Testing Lowest Bandwidth Camera? (DVTel Quasar)By Ethan Ace, Published on Nov 12, 2012
DVTel is making bold claims about their new HD camera line, Quasar [link no longer available], boasting [link no longer available] that:
"DVTEL’s Quasar video surveillance cameras offer the highest quality video with the most cost effective, lowest bandwidth and storage requirements on the market today." [emphasis added]
Not only did they say it, but they sang it:
Needless to say, we are always excited to see if such breakthroughs in video quality and low bandwidth consumption can be delivered.
Overall, the DVTel camera is ok but has a few surprising issues, in how it controls the shutter and fixes the compression level. Additionally, the quality is neither better nor is the bandwidth consumption lower after adjusting for compression tricks.
A few important things to keep in mind:
- This series does have 3rd party integration via ONVIF and we were able to use it with Exacq without any problem
- Low light performance was relatively poor compared to top cameras tested against.
- While the camera is marketed as WDR, DVTel acknowledges and our tests showed that it was not on the same level as 'true' WDR from Axis, Sony, etc.
- Exposure Mode Complication: This camera only allows controlling iris or shutter speed but not both at the same time. This can create video quality problems and is not common with other high end professional cameras (that dynamically control both simultaneously).
- Compression Settings: When using VBR, the quality/compression level is fixed at a fairly high loss level. This drives bandwidth savings but creates noticeable artificating.
- Price: The MSRP is $975, without a lens. After dealer discount, that puts it roughly at the same level as other high end HD cameras.
If you are using an end to end DVTel offering, the camera may make sense. However, for everyone else, there are equally good or better cameras at the same or lower pricing from more mainstream providers.
Most importantly, the low bandwidth and high quality claims should simply not be considered as we see no evidence to support them. For professional HD cameras in 2012, the performance is average.
Camera Configuration and Options
The video screencast below overviews key camera settings and configurations:
Auto Iris vs. Auto Shutter Modes
Be careful about choosing between auto iris and auto shutter modes, a choice that is unnecessary on most professional auto-iris cameras.
- The default auto iris mode allows the camera to dynamically adjust the iris opening but fixes the shutter speed at 1/30s. Any fast moving objects (like cars) will likely blur.
- The optional auto shutter mode allows the camera to dynamically control the shutter speed but fixes the iris to fully open, essentially making it a manual iris camera.
This is a bad default and an unnecessary restriction for cameras in this tier.
This image shows a comparison between these two modes on a busy road. Both vehicles in these images were moving at approximately the same speed. Note the greatly reduced motion blur in the right-hand (Auto Shutter) image (click for larger version):
Both modes still display artifacting highlighted in this comparison:
VBR vs. CBR
DVTel recommends to use the camera in CBR mode. In testing, we used both VBR and CBR. VBR was used to see how far bandwidth consumption would drop dynamically. CBR was used to confirm and compare.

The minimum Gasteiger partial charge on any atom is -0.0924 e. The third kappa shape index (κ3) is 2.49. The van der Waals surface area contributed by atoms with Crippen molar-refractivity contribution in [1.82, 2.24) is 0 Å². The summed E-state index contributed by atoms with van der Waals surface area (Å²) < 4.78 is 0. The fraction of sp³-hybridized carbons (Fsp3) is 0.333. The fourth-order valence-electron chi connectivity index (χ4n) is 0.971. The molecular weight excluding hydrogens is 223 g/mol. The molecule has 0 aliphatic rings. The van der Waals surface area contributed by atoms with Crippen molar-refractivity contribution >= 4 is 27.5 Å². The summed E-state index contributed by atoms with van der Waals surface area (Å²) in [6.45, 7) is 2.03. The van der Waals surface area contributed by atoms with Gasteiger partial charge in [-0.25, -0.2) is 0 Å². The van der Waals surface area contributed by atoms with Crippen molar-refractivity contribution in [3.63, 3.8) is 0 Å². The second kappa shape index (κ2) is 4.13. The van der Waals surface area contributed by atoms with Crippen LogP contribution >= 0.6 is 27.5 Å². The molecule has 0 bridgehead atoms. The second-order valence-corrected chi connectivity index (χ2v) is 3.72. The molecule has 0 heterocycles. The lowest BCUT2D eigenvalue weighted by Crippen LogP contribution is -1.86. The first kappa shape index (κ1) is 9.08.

Important: If you use this camera in production, we recommend against using VBR because, unlike nearly every other professional camera, there is no user adjustable quality/compression control. Worse, the locked quality level is low and leads to artificating that is especially noticeable in high motion scenes.
Indoor Daytime Comparison
In an indoor, evenly lit (~295 lux), 22 foot wide FoV (about 28' to target), DVTel consumed the least bandwidth by far (using VBR) but showed moderate levels of artifacting around the subject's body.
This artifacting becomes apparent when zoomed in on the subject.
Overall, though the images were roughly comparable, with the 720p Axis, not surprisingly capturing less details than the 1080p/3MP cameras.
Warning - DVTel's Default Exposure
DVTel has an extremely aggressive default minimum shutter speed of 1/4s. This is 750% slower than the shutter required for full frame rate 30fps streaming that will cause massive motion blur. The default is show below:
Be careful with such a slow shutter. For purposes of our test, we normalized all cameras to a minimum 1/30s shutter.
In low light (~.1 lux), the CF-4221 essentially becomes black, while the other cameras in this test produced at least some usable image (with normalized 1/30s exposures). Despite the lack of usable image, bandwidth also increases by 2-3x, from 800-900 kbps to around 3.5 mbps in variable bitrate mode.
We did two test runs for the intersection. In the first run, we set DVTel at VBR and the bitrate it settled on was ~4Mb/s.
4Mb/s VBR for DVTel
While DVTel's bandwidth was lower than the other VBR streams (especially Axis, Arecont and Avigilon which were 2 to 3x more), DVTel demonstrated far more image artifacting and motion blur as shown below:
In addition to the image artifiacting due to the high locked VBR compression level, DVTel displayed more blur because it was in its default auto iris control which fixes the shutter to 1/30s.
Users may download a 10-second video clip (66 MB file) to review video from all six cameras in this scene.
We also tried DVTel at CBR of 4Mb/s but not surprisingly image quality issues / differences remained the same. We then doubled DVTel's CBR rate to 8Mb/s.
8Mb/s CBR for DVTel
Enabling constant bitrate of 8 Mbps in the CF-4221 results in less noise, with the grass seen in the background becoming more clear. In this comparison, we also increased the Sony SNC-CH240's bitrate to 8 Mbps. It still displays noise, though there is less blur on the moving car than in the DVTel image.